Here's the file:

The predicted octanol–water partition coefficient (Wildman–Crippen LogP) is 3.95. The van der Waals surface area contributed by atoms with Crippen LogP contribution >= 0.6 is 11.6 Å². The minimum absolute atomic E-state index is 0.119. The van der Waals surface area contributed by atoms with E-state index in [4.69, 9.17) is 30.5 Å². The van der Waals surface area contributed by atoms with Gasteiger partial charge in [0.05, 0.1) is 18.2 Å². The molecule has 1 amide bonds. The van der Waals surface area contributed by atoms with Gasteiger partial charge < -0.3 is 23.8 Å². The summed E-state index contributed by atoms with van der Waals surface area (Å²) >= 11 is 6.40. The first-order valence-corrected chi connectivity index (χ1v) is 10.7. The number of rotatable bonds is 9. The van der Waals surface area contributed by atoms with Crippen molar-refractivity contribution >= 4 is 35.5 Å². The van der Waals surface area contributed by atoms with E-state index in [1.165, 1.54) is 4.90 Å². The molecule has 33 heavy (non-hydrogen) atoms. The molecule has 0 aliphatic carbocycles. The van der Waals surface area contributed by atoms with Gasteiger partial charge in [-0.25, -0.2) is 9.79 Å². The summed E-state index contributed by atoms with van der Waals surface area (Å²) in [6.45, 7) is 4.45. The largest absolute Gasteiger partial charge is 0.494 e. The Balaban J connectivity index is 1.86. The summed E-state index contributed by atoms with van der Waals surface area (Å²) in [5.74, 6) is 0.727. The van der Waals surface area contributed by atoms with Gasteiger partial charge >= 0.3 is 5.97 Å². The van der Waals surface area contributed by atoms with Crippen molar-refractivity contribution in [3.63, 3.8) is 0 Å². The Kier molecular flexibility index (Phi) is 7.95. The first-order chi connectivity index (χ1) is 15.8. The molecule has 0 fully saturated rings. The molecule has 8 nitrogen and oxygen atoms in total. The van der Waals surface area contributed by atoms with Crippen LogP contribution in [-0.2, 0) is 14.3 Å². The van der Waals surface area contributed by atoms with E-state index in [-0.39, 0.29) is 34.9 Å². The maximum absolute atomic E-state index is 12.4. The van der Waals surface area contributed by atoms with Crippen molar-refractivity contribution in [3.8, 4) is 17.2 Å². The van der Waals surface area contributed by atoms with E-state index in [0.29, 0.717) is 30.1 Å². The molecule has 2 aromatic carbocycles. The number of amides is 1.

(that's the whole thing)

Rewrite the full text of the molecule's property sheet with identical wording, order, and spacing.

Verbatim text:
The predicted octanol–water partition coefficient (Wildman–Crippen LogP) is 3.95. The van der Waals surface area contributed by atoms with Crippen LogP contribution >= 0.6 is 11.6 Å². The minimum absolute atomic E-state index is 0.119. The van der Waals surface area contributed by atoms with E-state index in [4.69, 9.17) is 30.5 Å². The van der Waals surface area contributed by atoms with Gasteiger partial charge in [0.05, 0.1) is 18.2 Å². The molecule has 1 amide bonds. The van der Waals surface area contributed by atoms with Gasteiger partial charge < -0.3 is 23.8 Å². The summed E-state index contributed by atoms with van der Waals surface area (Å²) >= 11 is 6.40. The first-order valence-corrected chi connectivity index (χ1v) is 10.7. The number of rotatable bonds is 9. The van der Waals surface area contributed by atoms with Crippen molar-refractivity contribution >= 4 is 35.5 Å². The van der Waals surface area contributed by atoms with E-state index in [1.165, 1.54) is 4.90 Å². The molecule has 33 heavy (non-hydrogen) atoms. The molecule has 0 aliphatic carbocycles. The van der Waals surface area contributed by atoms with Gasteiger partial charge in [-0.25, -0.2) is 9.79 Å². The summed E-state index contributed by atoms with van der Waals surface area (Å²) in [6.45, 7) is 4.45. The largest absolute Gasteiger partial charge is 0.494 e. The Balaban J connectivity index is 1.86. The summed E-state index contributed by atoms with van der Waals surface area (Å²) in [5.74, 6) is 0.727. The van der Waals surface area contributed by atoms with Gasteiger partial charge >= 0.3 is 5.97 Å². The van der Waals surface area contributed by atoms with Crippen molar-refractivity contribution in [3.63, 3.8) is 0 Å². The Kier molecular flexibility index (Phi) is 7.95. The first-order chi connectivity index (χ1) is 15.8. The molecule has 0 fully saturated rings. The molecule has 8 nitrogen and oxygen atoms in total. The van der Waals surface area contributed by atoms with Crippen LogP contribution in [-0.2, 0) is 14.3 Å². The van der Waals surface area contributed by atoms with E-state index in [-0.39, 0.29) is 34.9 Å². The maximum absolute atomic E-state index is 12.4. The van der Waals surface area contributed by atoms with Crippen molar-refractivity contribution in [3.8, 4) is 17.2 Å². The van der Waals surface area contributed by atoms with E-state index in [0.29, 0.717) is 30.1 Å². The molecule has 2 aromatic carbocycles. The number of amides is 1.